SACRAMENTO, Calif. — The California Senate Budget Subcommittee on Public Safety voted last Wednesday to reject the additional $250 million for county jail construction that Governor Jerry Brown proposed in his revised budget proposal. The Assembly subcommittee is expected to follow suit when it votes on the same issue later this month, according to The Sacramento Bee.
The proposal is an addition to the $2.2 billion already being invested in county jail construction since 2008. More than 40 counties are currently building new jails, which account for 14,000 new beds.
Instead of using the $250 million for county jail construction, the California Senate Budget Subcommittee voted to redirect funds to prevention, diversion and re-entry programs, especially as the state continues to pass reforms that ease overcrowding. Already, Proposition 47 reduced jail populations by about 10 percent, and other reforms such as Senate Bill 966 would repeal the sentence enhancement for prior drug convictions, resulting in a significant reduction in extreme sentences for inmates who serve time in county jails.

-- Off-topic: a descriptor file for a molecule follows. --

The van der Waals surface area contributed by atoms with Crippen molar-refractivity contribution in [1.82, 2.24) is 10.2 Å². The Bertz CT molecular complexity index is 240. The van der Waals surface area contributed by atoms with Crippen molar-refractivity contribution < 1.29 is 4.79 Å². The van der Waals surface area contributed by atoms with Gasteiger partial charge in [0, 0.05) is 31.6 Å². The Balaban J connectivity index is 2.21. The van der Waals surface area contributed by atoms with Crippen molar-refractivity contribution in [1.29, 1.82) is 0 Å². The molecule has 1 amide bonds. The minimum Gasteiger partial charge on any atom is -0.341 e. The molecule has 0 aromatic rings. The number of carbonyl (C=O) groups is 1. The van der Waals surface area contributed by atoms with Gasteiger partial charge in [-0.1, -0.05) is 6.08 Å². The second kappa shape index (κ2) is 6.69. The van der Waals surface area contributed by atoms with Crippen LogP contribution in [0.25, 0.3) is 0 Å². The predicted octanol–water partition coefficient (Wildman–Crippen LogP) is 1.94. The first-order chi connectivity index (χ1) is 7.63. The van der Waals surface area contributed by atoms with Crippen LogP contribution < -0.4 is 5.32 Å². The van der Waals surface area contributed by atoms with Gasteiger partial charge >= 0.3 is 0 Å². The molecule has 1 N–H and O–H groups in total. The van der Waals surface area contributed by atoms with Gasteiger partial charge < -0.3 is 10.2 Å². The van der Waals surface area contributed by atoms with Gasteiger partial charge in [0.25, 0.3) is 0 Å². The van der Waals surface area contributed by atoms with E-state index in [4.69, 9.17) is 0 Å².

Californians United for Responsible Budget, a statewide coalition of more than 70 grassroots organizations, celebrated the proposal rejection after working months to reduce the state’s prison system. “This victory reflects the power and will of Californians who are standing against more jails in their counties, but the fight is not over,” said Kim Carter of the Time for Change Foundation in San Bernardino, according to YubaNet.com. “We won in the Senate, and we will continue to build on this momentum to ensure that decision makers in the Assembly are compelled to definitively reject any more money toward imprisonment.”
The proposed jail funding must pass the full budget by June 15 in order to be signed by the governor by July 1, according to YubaNet.com.